Anyone who has skied over a period of years must expect some bumps and bruises along the way. Certainly I have had my share of them and though some of them were quite painful fortunately I never broke a bone.
Some were very painful but only lasted a short time. One common one, especially when ski poles had leather loops over the wrists, was 'skier's thumb'. This came about when falling on a hard snow surface and jamming an outstretched thumb.
The ski pole loop over the wrist was also a hazard when skiing through tree filled slopes. The pole ring was sure to catch on a tree branch giving the shoulder a painful backward yank. We soon learned to ski without the loop over the wrist. However this also sometimes had an undesirable effect. Once on MT Millicent in Utah, skiing in bottomless powder, I took a header, losing my gripe on one pole. I searched and searched but never recovered the pole in the fluffy mass.
Fever blisters on the lips were the bane of my skiing existence for decades. The harsh sunlight on the snow, especially in the Spring was sure to leave my lips a puffy, ugly mess. We used zinc oxide which helped but made the wearer a good imitation of a circus clown. Growing a mustache proved to be may best defence for this problem. The downside here was cold snowy days when the mustache became a sheet of ice.
In my very first season I gave my ankle a good twist. This was before the days of safety bindings. However undeterred I swaddled it in an elastic bandage and continued skiing with same for the whole winter.
Somehow in my style of skiing what took the worse beating was my ribs. Not once but several times I nursed sore ribs during a season. Perhaps it was because I always skied far forward over my tips and when I did fall it was generally to the side.
One very cold day at Brian Head in Southern Utah I was skiing with my 8mm movie camera in my parka pocket. In attempting not to fall I jammed one knee against the camera and into a couple of lower ribs. As the day progressed and the temperature continued to drop they became every more painful.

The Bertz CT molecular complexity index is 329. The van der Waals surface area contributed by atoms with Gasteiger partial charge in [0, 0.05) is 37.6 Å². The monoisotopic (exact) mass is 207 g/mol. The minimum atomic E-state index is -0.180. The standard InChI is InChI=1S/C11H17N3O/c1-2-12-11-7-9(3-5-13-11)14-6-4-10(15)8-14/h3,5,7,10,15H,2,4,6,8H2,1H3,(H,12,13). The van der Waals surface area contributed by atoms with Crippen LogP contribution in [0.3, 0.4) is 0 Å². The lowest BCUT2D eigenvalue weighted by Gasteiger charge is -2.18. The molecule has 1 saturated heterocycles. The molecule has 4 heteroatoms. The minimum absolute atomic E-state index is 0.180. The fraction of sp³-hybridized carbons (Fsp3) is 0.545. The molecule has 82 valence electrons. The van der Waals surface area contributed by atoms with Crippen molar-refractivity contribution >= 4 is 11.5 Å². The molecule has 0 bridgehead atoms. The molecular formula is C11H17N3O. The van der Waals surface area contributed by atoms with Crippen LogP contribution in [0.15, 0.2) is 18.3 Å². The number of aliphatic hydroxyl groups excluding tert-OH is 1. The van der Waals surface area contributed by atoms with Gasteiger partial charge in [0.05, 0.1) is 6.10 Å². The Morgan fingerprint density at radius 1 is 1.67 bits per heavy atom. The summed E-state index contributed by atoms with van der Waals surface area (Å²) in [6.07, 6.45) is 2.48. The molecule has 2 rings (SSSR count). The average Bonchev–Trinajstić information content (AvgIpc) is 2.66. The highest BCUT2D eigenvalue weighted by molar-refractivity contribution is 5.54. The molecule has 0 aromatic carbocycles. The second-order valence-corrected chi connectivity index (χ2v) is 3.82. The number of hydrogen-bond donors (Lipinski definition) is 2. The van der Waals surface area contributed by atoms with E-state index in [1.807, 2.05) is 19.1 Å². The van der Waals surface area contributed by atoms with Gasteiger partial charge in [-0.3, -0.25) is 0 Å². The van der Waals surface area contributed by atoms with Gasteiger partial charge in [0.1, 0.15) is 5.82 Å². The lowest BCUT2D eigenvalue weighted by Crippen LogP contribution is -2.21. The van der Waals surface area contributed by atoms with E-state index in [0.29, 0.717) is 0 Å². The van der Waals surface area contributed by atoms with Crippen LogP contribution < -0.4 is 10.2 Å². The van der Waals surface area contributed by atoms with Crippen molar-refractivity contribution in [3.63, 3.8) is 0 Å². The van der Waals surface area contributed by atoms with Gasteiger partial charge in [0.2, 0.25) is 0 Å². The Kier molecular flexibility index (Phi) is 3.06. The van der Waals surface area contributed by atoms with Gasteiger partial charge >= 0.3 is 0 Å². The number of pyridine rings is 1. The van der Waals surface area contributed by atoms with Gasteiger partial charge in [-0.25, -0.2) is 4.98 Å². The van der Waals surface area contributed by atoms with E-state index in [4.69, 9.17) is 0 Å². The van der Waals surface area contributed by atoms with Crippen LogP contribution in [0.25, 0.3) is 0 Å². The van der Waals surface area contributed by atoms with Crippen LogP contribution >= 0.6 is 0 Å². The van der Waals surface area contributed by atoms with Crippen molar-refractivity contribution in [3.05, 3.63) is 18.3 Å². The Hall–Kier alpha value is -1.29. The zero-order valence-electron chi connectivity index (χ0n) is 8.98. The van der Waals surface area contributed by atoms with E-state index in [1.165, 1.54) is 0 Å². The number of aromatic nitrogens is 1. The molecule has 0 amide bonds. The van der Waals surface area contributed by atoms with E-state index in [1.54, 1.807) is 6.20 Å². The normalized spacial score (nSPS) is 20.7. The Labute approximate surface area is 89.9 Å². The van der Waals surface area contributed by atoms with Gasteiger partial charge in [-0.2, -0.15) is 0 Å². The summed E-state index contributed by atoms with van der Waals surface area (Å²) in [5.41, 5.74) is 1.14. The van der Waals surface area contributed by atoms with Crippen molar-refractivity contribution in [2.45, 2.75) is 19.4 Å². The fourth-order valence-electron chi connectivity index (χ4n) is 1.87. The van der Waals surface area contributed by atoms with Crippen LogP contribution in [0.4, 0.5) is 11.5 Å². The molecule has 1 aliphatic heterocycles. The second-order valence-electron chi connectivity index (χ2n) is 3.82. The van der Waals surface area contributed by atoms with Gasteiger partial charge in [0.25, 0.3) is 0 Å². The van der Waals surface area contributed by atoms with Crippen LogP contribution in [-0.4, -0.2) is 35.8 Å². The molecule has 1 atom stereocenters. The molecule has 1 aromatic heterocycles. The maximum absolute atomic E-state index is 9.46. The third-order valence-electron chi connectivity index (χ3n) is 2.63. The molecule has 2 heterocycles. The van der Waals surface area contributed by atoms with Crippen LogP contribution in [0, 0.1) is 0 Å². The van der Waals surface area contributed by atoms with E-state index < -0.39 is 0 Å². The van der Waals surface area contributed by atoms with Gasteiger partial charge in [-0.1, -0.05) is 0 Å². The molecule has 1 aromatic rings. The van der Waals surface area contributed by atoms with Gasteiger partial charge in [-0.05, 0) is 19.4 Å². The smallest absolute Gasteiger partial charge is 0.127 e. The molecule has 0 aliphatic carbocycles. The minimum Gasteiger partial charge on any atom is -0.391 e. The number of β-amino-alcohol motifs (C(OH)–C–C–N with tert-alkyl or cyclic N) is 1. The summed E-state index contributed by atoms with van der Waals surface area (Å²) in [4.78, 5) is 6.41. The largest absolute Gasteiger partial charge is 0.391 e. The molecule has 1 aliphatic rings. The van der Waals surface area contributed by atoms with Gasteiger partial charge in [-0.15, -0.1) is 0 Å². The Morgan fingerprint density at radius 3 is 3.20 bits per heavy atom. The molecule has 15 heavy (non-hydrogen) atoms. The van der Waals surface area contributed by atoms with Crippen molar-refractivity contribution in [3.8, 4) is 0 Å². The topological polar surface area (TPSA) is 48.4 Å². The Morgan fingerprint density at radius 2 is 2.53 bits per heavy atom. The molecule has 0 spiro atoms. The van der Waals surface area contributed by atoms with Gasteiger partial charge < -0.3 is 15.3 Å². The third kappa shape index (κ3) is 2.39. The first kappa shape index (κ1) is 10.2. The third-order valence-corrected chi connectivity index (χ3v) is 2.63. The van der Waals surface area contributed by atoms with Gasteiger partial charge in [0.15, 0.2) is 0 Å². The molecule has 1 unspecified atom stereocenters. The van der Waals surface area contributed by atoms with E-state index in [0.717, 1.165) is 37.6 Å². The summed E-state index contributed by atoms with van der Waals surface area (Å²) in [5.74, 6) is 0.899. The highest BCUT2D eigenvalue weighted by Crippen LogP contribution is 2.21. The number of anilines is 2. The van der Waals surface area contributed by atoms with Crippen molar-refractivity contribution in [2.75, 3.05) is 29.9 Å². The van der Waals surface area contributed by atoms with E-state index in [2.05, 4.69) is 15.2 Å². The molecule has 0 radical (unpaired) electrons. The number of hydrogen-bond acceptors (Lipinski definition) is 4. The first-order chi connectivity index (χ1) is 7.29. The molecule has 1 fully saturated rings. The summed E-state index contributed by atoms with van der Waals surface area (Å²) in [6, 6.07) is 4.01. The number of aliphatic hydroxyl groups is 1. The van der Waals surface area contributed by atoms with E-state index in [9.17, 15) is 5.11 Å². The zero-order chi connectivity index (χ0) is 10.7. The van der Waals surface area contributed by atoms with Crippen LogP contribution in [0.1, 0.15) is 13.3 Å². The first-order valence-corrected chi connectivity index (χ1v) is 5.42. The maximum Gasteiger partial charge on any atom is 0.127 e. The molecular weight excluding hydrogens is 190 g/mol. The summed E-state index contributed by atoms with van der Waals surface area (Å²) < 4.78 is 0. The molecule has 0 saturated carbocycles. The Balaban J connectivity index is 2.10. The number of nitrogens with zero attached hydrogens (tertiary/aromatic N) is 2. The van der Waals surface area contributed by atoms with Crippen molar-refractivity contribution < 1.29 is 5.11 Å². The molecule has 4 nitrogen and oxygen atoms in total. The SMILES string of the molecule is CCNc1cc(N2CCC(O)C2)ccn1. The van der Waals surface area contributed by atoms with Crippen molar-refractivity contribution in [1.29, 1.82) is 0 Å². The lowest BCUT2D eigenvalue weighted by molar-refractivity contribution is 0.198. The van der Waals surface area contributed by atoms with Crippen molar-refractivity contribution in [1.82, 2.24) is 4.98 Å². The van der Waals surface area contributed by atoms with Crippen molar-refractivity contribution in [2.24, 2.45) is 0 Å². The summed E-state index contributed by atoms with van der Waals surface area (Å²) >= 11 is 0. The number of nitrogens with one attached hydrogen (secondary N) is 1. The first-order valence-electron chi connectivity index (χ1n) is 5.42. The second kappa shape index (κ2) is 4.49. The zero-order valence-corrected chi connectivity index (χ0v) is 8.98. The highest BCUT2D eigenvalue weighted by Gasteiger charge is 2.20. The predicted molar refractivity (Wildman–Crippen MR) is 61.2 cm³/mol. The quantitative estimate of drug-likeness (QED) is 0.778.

On this trip I was with old friend Jim Wegner and we had made the trip from Los Angeles in his Volkswagon van. This could not by an stretch of the imagination be called a soft riding vehicle. To say the long ride back to L.A. was painful is very much an understatement.
At BYU we had some ski jumpers, most from Park City and a small jump hill had been built at nearby Temp Haven, now Robert Redford's Sundance. One day in a moment of temporary insanity I decided to try it myself. I landed on my skis but immediately fell to one side again giving some ribs a good jolt.
Another year it happened on a Spring trip to China Peak, again with Jim Wegner. We were skiing on frozen tracked snow, I fell, once again on my side and banged a rib against a frozen ridge of snow.
Still another year skiing in infrequent deep snow at Mountain High in the San Gabriel Mountains, I fell against a hidden tree limb. So to once again nurse an angry rib cage. Sometimes pain proved to be a quick learning experience. I was at Sun Valley and one morning forgot my ski goggles. This a discovery I made only when I was about to climb aboard the canyon lift at Mt. Baldy. Rather than take the Shuttle bus back to the Lodge I thought I would make do.
The result was a painful session of snow blindness. It was one mistake I never repeated. Collusions on a ski hill can be very dangerous. Two of my friends collided at Squaw Valley bumping heads, shoulder, etc. Fortunate while painful and ending the day's skiing there were no serious injuries to either party.
My most unforgettable collusion took place at Mammoth Mountain and if there were any onlookers, it must have been a truly awesome sight. It was early in the say, sunshine and unlimited visibility. I was on the upper mountain and not another skier in sight. From upper San Anton I decided to take along traverse to Chair 12 planning to do it in one long straight schuss.
Unknown to me there was one other skier on the upper face far to my left. His plan was to take a straight-line back to Chair One. On onlooker would have seen two lone skiers on that huge Mammoth Mountain face each in a straight downhill line that would eventually have to cross. And cross we did and at exactly at the same moment, both oblivious to the other. Fortunately it was a glancing blow for both of us. We both of course took wondrous falls but after gathering person and equipment up discovered that neither had been injured by grace of some ski god. Admitted he was a bit sulky about it all taking the view I was not looking where I was going but then the same could be said of him. But as I stated earlier it must have been a truly outstanding experience for any onlookers.
Three other times I was not so fortunate. In later years I skied a lot at Mt. High in the San Gabriels, just 80 miles from my front door. It was must convenient for even a half day skiing